Monday, November 3, 2008

Warning: Soapbox-standing occurs below.

I’m home sick from work today. I’m in my jammies, wrapped in a blanket, and wallowing in my sniffles, coughs, and all-encompassing germiness. For some reason, the congested version of me is also feeling all fired up (although not so much in a fever way. Kicked that a couple of days ago.)

I don’t know if it’s the exhausting political season wearing on me, or the Sudafed, or even the segment of “What’s Happening, Hot Stuff?” I heard on the radio today, but I am feeling particularly rankled this fine morning.

How lucky we are to live in this beautiful country where it is our privilege, our right, and even our responsibility to express our opinions and promote what we feel is best for our communities and our government. Two thumbs up, say I.


On the radio today I heard someone question the faith and even spiritual status of a prominent member of my faith based on a political statement (which, to add insult to injury, he had misquoted to begin with.)

What business is it of his? Of what consequence is it to any of us?

I don’t know whether to scream or sigh or (likely the best choice) simply abandon this post altogether and hope the anger fuels a miraculous recovery from this cold. Enough with this nose-in-someone-else’s-business garbage. Just stop it. Making a judgment on someone’s spirituality is absolutely dripping with irony, but that’s another post entirely. Enough.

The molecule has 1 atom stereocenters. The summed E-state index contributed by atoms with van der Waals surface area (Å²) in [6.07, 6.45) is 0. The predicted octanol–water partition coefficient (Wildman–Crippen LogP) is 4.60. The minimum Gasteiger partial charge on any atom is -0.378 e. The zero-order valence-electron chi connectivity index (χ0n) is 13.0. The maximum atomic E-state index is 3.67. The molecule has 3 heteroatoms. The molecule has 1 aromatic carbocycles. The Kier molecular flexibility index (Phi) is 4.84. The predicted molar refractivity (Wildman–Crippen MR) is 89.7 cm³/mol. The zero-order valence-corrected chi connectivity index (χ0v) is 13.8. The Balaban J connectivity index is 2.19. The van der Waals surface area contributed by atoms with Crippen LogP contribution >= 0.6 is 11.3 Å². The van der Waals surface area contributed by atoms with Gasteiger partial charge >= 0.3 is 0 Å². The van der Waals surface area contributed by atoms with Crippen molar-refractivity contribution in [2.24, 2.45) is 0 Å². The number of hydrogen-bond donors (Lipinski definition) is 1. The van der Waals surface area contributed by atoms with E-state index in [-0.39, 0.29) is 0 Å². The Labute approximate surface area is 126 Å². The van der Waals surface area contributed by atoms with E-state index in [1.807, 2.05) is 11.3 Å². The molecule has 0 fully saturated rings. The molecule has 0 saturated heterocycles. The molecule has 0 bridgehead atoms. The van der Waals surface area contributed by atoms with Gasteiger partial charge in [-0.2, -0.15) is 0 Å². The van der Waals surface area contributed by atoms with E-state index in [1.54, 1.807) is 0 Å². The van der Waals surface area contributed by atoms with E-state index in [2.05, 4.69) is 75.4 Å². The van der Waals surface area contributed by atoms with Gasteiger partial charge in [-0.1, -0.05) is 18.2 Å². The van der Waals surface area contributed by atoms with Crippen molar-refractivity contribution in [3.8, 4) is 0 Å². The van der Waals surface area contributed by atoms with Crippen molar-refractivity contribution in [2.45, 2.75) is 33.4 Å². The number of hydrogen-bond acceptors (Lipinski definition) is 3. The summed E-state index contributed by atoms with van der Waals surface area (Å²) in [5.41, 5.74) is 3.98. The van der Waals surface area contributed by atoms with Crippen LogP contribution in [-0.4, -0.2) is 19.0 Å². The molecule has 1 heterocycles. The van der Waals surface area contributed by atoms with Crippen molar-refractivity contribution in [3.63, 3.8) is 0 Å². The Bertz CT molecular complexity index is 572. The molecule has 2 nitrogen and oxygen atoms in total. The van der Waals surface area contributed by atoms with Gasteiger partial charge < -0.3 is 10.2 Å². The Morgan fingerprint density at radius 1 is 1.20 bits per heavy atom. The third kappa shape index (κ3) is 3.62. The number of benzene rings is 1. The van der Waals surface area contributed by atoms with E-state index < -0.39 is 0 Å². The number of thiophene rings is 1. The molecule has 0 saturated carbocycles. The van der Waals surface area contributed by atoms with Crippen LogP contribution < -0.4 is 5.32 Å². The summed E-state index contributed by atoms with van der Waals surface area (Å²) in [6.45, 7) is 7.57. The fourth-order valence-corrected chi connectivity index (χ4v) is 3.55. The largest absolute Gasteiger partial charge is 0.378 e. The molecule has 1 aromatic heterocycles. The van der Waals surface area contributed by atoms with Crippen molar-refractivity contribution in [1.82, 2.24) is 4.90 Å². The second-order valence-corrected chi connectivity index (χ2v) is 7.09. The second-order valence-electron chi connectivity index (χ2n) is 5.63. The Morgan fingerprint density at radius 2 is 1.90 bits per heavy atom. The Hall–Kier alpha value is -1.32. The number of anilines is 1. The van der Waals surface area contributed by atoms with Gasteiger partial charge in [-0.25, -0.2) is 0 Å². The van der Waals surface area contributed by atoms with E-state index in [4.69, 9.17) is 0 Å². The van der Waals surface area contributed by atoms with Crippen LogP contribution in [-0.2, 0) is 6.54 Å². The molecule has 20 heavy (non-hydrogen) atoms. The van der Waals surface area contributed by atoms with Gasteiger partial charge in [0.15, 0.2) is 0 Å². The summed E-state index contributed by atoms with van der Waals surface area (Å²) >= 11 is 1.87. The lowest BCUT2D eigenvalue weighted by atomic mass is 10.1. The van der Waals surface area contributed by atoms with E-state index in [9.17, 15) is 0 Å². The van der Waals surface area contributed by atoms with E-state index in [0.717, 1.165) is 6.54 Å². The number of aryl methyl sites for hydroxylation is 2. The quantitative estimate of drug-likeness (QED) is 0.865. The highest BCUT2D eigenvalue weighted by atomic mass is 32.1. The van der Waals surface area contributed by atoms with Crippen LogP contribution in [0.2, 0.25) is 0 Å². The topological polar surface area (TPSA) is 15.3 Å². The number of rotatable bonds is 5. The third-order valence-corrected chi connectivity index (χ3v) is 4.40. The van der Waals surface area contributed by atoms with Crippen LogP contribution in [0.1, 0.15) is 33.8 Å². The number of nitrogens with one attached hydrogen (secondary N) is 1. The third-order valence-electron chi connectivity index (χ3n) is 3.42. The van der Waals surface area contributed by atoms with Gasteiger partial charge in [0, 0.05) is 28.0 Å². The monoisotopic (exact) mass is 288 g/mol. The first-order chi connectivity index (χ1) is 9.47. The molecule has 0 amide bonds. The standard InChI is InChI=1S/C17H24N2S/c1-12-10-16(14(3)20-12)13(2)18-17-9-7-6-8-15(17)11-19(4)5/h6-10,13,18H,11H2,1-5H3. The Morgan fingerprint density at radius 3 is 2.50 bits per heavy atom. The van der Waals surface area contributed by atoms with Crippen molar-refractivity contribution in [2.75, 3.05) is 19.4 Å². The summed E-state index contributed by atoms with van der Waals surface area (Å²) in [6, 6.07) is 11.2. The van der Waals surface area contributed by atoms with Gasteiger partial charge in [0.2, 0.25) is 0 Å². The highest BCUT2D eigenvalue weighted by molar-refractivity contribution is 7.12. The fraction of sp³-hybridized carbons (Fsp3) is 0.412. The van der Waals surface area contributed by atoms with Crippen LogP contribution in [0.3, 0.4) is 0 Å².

I propose the following:

Let us worry about ourselves. Let us guide and support our own families. By all means, let us vote and protest and hold signs and distribute fliers and promote those things we support and believe in. And at the end of the day, let us go home and simply love each other.

Perhaps I am mistaken. It has happened once or twice before. But it is my belief that there is one most important doctrine of my own faith which is also central to the faiths of many of my friends. It is, hopefully, a guiding force in the lives of all good people everywhere, regardless of spiritual preference. It is to love each other.

Being compassionate, kind, and tolerant is rarely the wrong decision, I think. Two thumbs up.


Davis said...

Would you like a hug, Kristie?

Alice said...

Amen and Amen.